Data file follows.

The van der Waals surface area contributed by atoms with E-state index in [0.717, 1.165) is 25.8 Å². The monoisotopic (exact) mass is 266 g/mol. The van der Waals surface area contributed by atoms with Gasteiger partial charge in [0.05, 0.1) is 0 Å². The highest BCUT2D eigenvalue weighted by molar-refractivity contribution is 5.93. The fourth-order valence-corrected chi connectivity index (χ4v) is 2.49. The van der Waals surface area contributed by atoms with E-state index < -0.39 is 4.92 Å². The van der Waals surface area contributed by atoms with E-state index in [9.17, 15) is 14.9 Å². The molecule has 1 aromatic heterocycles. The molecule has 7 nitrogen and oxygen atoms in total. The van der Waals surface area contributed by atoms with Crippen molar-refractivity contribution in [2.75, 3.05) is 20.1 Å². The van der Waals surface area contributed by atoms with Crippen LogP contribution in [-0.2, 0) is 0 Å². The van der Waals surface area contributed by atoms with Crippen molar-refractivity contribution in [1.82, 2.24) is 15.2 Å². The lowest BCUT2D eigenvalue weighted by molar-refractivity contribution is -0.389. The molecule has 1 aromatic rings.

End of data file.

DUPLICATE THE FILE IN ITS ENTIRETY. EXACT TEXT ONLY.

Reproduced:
The van der Waals surface area contributed by atoms with E-state index in [0.717, 1.165) is 25.8 Å². The monoisotopic (exact) mass is 266 g/mol. The van der Waals surface area contributed by atoms with Gasteiger partial charge in [0.05, 0.1) is 0 Å². The highest BCUT2D eigenvalue weighted by molar-refractivity contribution is 5.93. The fourth-order valence-corrected chi connectivity index (χ4v) is 2.49. The van der Waals surface area contributed by atoms with E-state index < -0.39 is 4.92 Å². The van der Waals surface area contributed by atoms with E-state index in [9.17, 15) is 14.9 Å². The molecule has 1 aromatic heterocycles. The molecule has 7 nitrogen and oxygen atoms in total. The van der Waals surface area contributed by atoms with Crippen molar-refractivity contribution in [2.75, 3.05) is 20.1 Å². The van der Waals surface area contributed by atoms with Crippen LogP contribution in [-0.2, 0) is 0 Å². The van der Waals surface area contributed by atoms with Crippen molar-refractivity contribution in [1.82, 2.24) is 15.2 Å². The lowest BCUT2D eigenvalue weighted by molar-refractivity contribution is -0.389. The molecule has 1 aromatic rings.